PUBLIC PARK NAMED AFTER ELIJAH CUMMINGS: The new public park at the Baltimore Peninsula, the South Baltimore waterfront redevelopment project, has been renamed Elijah’s Park in honor of the late U.S. Rep. Elijah Cummings on his birthday. Cummings represented Maryland’s 7th Congressional District from 1996 until he died in 2019. Tony Roberts/The Baltimore Sun.

SCOTT OUTRAISES DIXON IN MAYOR’s RACE: Baltimore Mayor Brandon Scott outraised his chief rival Sheila Dixon by about $150,000 last year, campaign finance reports filed Wednesday showed, expanding the incumbent mayor’s war chest as the campaign begins to heat up. However, Dixon’s campaign will have the benefit of an additional $200,000 contributed to a super PAC dedicated to supporting her candidacy. Emily Opilo/The Baltimore Sun.

MUCH WORK REMAINS FOR B’MORE POLICE TO EXIT CONSENT DECREE: As Baltimore takes a first step toward exiting its policing consent decree, some observers are stressing that plenty of work remains in reforming the police department and engaging with residents about how they are policed. Darcy Costello/The Baltimore Sun.

BA CO SCHOOLS PROBE ‘OFFENSIVE’ RECORDING: Baltimore County Public Schools said it launched an internal investigation Wednesday after an audio recording circulated online that claimed to capture the principal of Pikesville High School making offensive comments. BCPS Superintendent Myriam Rogers said that in the recording, a man is having a conversation in which he makes “highly offensive and inappropriate statements about African American students, Pikesville High School staff, and Pikesville’s Jewish community.” Lia Russell and Lillian Price/The Baltimore Sun.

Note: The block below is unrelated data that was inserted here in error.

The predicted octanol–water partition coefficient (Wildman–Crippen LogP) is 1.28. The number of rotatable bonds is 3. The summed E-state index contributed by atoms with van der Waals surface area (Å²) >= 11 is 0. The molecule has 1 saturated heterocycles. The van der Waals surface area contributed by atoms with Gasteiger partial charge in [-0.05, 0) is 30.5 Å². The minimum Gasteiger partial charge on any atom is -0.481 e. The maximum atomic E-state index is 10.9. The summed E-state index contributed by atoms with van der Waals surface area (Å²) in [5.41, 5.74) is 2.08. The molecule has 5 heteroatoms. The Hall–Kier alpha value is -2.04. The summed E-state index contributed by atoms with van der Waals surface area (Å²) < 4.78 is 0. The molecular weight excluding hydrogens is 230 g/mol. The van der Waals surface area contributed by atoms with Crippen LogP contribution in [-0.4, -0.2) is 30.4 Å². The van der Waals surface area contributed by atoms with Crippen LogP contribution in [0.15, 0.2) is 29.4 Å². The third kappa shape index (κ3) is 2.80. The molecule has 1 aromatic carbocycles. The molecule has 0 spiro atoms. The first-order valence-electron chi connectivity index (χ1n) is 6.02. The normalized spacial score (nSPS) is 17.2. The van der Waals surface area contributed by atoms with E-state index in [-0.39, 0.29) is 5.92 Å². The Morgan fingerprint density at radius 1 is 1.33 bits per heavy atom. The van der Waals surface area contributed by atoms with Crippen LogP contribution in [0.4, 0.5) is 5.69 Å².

• In the recording, the person speaking refers to “ungrateful Black kids who can’t test their way out of a paper bag.” The voice in the recording also says, “And if I have to get one more complaint from one more Jew in this community, I’m going to join the other side.” Kristen Griffith/The Baltimore Banner.

HARFORD COUNCIL PASSES NEW HOTEL TAX FORMULA: The Harford County Council passed a new formula Tuesday night for distributing tax revenue from hotel rooms. Council President Patrick Vincenti said he expects the debate over how local residents will benefit from the tourism industry will continue. Dillon Mullan/The Aegis.

CARROLL TRANSIT ON TRACK TO MEET PASSENGER GOALS: The Carroll Transit System is on track to match or exceed the number of passenger trips it provided last fiscal year to Carroll County residents. As the primary provider of mass transportation in the county, the system has provided more than 55,000 passenger trips using a fleet of 40 vehicles since July, the start of the county’s fiscal year. In fiscal 2023, the system’s TrailBlazer routes and Demand Response provided about 100,000 passenger trips. Sherry Greenfield/The Carroll County Times.

ANNUAL PRIDE FESTIVAL DRAWS CONCERN FROM ONE EASTON COUNCILMAN: A request to approve a public assembly permit for the Delmarva Pride Center’s annual Pride festival, though approved in a 3-2 vote, elicited strong concerns from some Easton Town Council members. One council member’s uneasiness with the contents of the festival stirred up a multi-pronged discussion on Town Council precedents and the council’s responsibilities and scope in reviewing events meant to benefit the community good. Natalie Jones/The Easton Star Democrat.

WHO IS DAVID SMITH, THE SUN’s NEW OWNER? The new owner of The Baltimore Sun is a local power broker who’s donated millions of dollars across Baltimore, Maryland and national politics, put a referendum on city ballots, and criticized the “mainstream media” from his perch as the executive chairman of the nationwide network of Sinclair television stations. He told the newspaper’s journalists on Monday “Welcome to the new world.” Emily Sullivan and Justin Fenton/The Baltimore Banner.

About The Author

Cynthia Prairie

Contributing Editor Cynthia Prairie has been a newspaper editor since 1979, when she began working at The Raleigh Times. Since then, she has worked for The Baltimore News American, The Chicago Sun-Times, The Prince George’s Journal and Baltimore County newspapers in the Patuxent Publishing chain, including overseeing The Jeffersonian when it was a two-day a week business publication. Cynthia has won numerous state awards, including the Maryland State Bar Association’s Gavel Award. Besides compiling and editing the daily State Roundup, she runs her own online newspaper, The Chester Telegraph. If you have additional questions or comments contact Cynthia at: